Rita Roehr - Sarasota Bromeliad Society
Carol Johnson, Bud Martin, Eloise Beach - Bromeliad Society of Central Florida
Georgia Martin, William and Maureen Frazel - Bromeliad Society of Broward County
Ervin Wurthmann, Carl Perryn - Bromeliad Guild of Tampa Bay
Bob Puterbaugh, Jody Speer, Charles and Bernice Collbaugh - Imperial Polk Bromeliad Society
Morris and Helen Dexter, Patrick and Joyce Logue - Florida West Coast Bromeliad Society
In addition to those in attendance at the first meeting, the following organizations were also original member societies:
Bromeliad Society of South Florida
Caloosahatchee Bromeliad Society
Jacksonville Gainesville Bromeliad Society
Seminole Bromeliad Society
Click here for a list of the current member societies.
Nat DeLeon, of the Bromeliad Society of South Florida and one of the original organizers of the Council could not attend but was recognized for his support.
Meetings of the Council have proceeded on a quarterly basis ever since, generally meeting on the second Saturday of January, April, July, and October, and hosted by member societies at different locations throughout the state. The Florida Council was incorporated as a not for profit organization in May 1978 in the state of Florida and received its tax-exempt status from the IRS in April 1983.
The Council's first publication was a magazine titled Grande; its co-editors were James Elmore of the Sarasota Bromeliad Society and Bob Puterbaugh of Imperial Polk Bromeliad Society. Vicky Chirnside was managing editor after Bob Puterbaugh's short tenure. The magazine had color pictures of bromeliads and articles about bromeliad collections and collectors. Because of the expense involved, only four issues of Grande were published. Its successor was the FCBS Quarterly Newsletter, first published in 1981 with Carol Johnson as its editor until her death. Her son, Geoff Johnson, succeeded her as editor until his death in 2000. The current editor is Karen Andreas.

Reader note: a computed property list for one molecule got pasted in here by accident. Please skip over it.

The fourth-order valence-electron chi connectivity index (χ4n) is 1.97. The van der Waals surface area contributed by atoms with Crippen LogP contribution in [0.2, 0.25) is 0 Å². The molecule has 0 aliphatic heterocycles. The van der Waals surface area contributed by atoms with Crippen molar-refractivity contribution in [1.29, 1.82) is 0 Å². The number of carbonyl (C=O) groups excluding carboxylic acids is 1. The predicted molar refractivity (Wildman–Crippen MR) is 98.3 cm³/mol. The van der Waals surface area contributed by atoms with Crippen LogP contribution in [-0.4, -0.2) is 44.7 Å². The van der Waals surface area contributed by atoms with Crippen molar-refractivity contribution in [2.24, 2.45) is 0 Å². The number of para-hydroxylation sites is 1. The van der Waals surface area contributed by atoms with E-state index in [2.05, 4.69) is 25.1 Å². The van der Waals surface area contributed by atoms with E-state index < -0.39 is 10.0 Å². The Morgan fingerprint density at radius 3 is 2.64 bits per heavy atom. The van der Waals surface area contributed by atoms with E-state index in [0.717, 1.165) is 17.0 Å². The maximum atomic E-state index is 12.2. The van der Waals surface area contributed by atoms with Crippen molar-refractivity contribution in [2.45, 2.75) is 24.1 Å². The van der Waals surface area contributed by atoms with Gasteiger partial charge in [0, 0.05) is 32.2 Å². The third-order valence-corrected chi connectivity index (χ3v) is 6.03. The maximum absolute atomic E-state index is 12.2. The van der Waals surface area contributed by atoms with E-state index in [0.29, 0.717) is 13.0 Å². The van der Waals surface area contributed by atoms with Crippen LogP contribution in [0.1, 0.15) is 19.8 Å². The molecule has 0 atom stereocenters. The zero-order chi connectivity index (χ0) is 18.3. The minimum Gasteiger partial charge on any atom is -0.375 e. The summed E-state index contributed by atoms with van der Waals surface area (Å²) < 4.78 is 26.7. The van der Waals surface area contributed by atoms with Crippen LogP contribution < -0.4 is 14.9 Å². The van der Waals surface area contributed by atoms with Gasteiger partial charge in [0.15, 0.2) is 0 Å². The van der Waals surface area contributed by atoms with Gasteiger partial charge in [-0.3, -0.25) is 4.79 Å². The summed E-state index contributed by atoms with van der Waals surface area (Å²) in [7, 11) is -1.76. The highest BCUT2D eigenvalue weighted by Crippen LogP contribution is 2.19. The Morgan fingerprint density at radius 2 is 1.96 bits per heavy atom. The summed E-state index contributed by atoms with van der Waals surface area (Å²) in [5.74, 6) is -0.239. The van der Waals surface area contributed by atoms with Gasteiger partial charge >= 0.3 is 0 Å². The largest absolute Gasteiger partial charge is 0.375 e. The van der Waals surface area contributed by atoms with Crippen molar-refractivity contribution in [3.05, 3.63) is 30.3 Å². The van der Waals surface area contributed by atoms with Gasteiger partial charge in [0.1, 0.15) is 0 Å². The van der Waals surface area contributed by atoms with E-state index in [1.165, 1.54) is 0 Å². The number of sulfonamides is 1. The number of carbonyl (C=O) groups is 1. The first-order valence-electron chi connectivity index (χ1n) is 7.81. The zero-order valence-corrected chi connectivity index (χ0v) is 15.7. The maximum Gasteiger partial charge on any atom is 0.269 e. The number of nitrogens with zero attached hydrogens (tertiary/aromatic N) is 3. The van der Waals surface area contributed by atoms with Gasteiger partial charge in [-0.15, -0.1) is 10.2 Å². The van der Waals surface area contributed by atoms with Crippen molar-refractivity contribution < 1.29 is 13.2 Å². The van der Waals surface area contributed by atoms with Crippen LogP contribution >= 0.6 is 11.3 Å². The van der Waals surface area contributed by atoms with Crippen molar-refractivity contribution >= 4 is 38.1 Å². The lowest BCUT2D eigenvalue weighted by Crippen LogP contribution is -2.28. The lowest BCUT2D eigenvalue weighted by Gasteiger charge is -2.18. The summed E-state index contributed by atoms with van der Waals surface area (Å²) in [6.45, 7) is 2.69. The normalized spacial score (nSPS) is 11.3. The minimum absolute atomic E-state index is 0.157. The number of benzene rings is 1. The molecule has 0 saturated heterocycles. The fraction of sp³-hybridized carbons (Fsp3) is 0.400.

The first statewide bromeliad show sponsored by the Council was held in Miami in 1978 and was a three-day event. Prior to that show, only one or two Florida bromeliad societies had ever held a show. The first statewide show served as a catalyst for local societies and soon shows were part of many societies' annual events. In the early to mid 1980s, Chuck Tait and the Seminole Bromeliad Society started the Extravaganza in Deland. Seminole continued to hold the Extravaganza for several years then invited the Florida Council to become involved with the event. Since then, the Council has sponsored the Extravaganza, the location of which moves around the state each year and is hosted by a different society. This yearly event provides an opportunity for bromeliad enthusiasts to gather together, buy plants and support the Council through its Rare Plant Auction, always the highlight of the Extravaganza. In addition to shows, the Council sponsored and provided instruction for the training and certification of Florida's first forty-nine bromeliad judges. The training was coordinated by Ervin Wurthman and given by Valerie Steckler.
The Council also has taken on the responsibility of funding and supporting the efforts to fight the invasive 'Mexican Bromeliad (Evil) Weevil' that threatens both Florida's native bromeliads and the collections of hobbyists alike. Through member societies' donations, individual donations and the proceeds raised at the Extravaganza's Rare Plant Auction, bromeliad enthusiasts in Florida have provided virtually all the funding for this project to eradicate the evil weevil and support field research by Dr. Howard Frank and Dr. Barbra Larson in South America as well as their work in Gainesville. Information about the weevil can be found here. In addition, in 2000, the Council secured a state grant to assist with the re-introduction of native bromeliads to areas in Florida decimated by the weevil.
In 1996, following the success of the Orlandiana World Bromeliad Conference web site, the Council decided to create its own web site to promote bromeliads, bromeliad research and bromeliad interest throughout the world. The result of that decision is the Florida Council's Bromeliad Encyclopedia at http://fcbs.org. Michael Andreas, webmaster of the original Orlandiana site, is also the webmaster of the Council's site. In addition to cultural information, links to member societies as well other resources, and discussions of bromeliad issues, this site maintains the largest collection of bromeliad photographs on the Internet.
In issue IV, Vol. II of the Council's Quarterly Newsletter, editor Carol Johnson wrote: "The purposes of FCBS are for the most part parallel to the aims of the individual societies which make up its membership - to promote bromeliads by growing, showing and research." Today, the Florida Council of Bromeliad Societies remains true to its founding goals.